Graham Watson MEP
Liberal Democrat Member of the European Parliament for South West England and Gibraltar
A local champion with an international reputation
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Published on Friday 14th October 2011
October 14, 2011 11:33 AM
The major frustration of my week was a two and a half hour delay to my train toLondonon Monday morning. I missed my meeting with foreign office minister Jeremy Browne. My afternoon meeting with schools minister Nick Gibb (about the Chinese language teaching scheme I have put into state schools in the south west) turned out to be inconsequential: he appeared not to have read his brief, not to understand much about language learning and to view education through the prism of the chartered accountant he is by profession.
While I was inLondonthe leadership of the EP's Liberal group was inAnkarameeting senior Turkish government officials. On Wednesday the European Commission presented its report on progress in negotiations with candidate countries and regretted there has not been more progress withTurkey; in reply I pointed out to Commissioner Fuele that the EU has failed to reciprocate any ofTurkey's overtures. The greater danger for the EU is thatTurkeyturns its attentions to its immediate neighbours and deprives us of the influence we could otherwise have over the Arab world's emerging democracies. On Thursday I metTurkey's energy minister, Taner Yildgaz; his plans suggest we will soon be dependent onTurkeyfor energy supplies which cross their country, as we are currently on theUkraineandBelarus.
The major pleasure of my week was welcoming a group of Liberal Democrat party members from my constituency. They made a marathon coach trip from the southwest of England to Brussels and back for just 24 hours in the EU's capital, but I was able to show them around parliament and get them into the public gallery for a debate on restructuring the economy. They were too many to take with me to the opening of the south west region's new Brussels office, where I was pleased to help 'ring out the old and ring in the new': the closure of the regional development agencies has deprived regions of the funding they previously enjoyed which supported these offices; the new model is much slimmed down but equally vital as the eyes and ears (and diplomatic outpost) of the south west at the heart of EU decision making. New office head David Fletcher and his team will have to work harder to service the many bodies (such as the Combined Universities for Cornwall and the Cornwall and Isles of Scilly LEP, present this week) who rely on good contacts with the EU's administration. I joined the British Chambers of Commerce on Thursday morning for a working breakfast with MEPs to discuss how regions access EU funds via the Local Economic Partnerships which have succeeded the RDAs.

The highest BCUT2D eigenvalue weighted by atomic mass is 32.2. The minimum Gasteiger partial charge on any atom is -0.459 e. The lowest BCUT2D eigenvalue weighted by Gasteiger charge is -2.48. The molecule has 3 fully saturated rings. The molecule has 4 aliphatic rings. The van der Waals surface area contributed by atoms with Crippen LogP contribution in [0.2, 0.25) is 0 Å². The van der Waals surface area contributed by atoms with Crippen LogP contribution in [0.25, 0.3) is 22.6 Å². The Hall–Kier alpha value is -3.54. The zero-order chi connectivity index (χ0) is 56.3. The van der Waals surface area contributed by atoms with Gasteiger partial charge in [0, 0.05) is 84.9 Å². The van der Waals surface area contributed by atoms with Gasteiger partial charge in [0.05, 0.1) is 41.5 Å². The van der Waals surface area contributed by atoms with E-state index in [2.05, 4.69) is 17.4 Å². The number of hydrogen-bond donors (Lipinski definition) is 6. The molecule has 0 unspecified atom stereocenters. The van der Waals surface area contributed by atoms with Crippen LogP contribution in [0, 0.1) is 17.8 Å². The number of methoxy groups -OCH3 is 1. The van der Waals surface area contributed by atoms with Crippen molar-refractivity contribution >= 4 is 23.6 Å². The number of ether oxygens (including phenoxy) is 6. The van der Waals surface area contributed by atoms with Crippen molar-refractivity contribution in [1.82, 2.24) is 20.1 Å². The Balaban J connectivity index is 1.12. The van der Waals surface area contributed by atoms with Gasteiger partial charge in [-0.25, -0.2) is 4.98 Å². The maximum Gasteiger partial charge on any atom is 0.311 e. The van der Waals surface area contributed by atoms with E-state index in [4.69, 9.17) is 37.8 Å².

The European Commission presented its proposals for reform of the Common Agricultural Policy on Wednesday. LibDem spokesperson George Lyon MEP welcomed the extra help proposed for young farmers and for those farming on hostile terrain and the new emphasis on research and innovation but slammed as 'nothing more than a green-wash' the inadequate proposals to make farming more environmentally sustainable.
The European Council (heads of state and government 'summit') due next Monday and Tuesday was postponed at just one week's notice on the basis that France and Germany need more time to agree how to recapitalise the EU's banks and how to rescue Greece. Better to postpone by six days than to reach an insufficiently well prepared agreement; but the postponement increases the pressure on them to take bold and decisive action which will reassure the money markets.Slovakia's parliament (the last one to decide) voted against increasing the bailout fund on Tuesday and then voted in favour on Thursday after the government had conceded a general election in the Spring of next year. TheUKis worried (rightly) that, as the 27 countries of the euro zone take measures bringing them much closer together, the relative isolation of those outside the euro zone will grow.Denmarkannounced this week it will scrap its opt-outs from the EU co-operation in defence and in justice and home affairs. It is opting in. The UK would be wise to do the same, but since the Conservatives would never agree to it we should at least join the discussions of the 'Euro Plus Pact' and agree to let the European Investment Bank help in the recapitalisation of commercial banks, as proposed by the Swedes.
Parliament's constitutional affairs committee has adopted a recommendation by senior Scottish Labour MEP David Martin to increase our powers to summon witnesses under oath to investigatory hearings into cases of maladministration and contraventions of EU law. The European Council and the European Commission would need to agree to this. It would be in the long term interests of all EU citizens for them to do, though I imagine they will resist.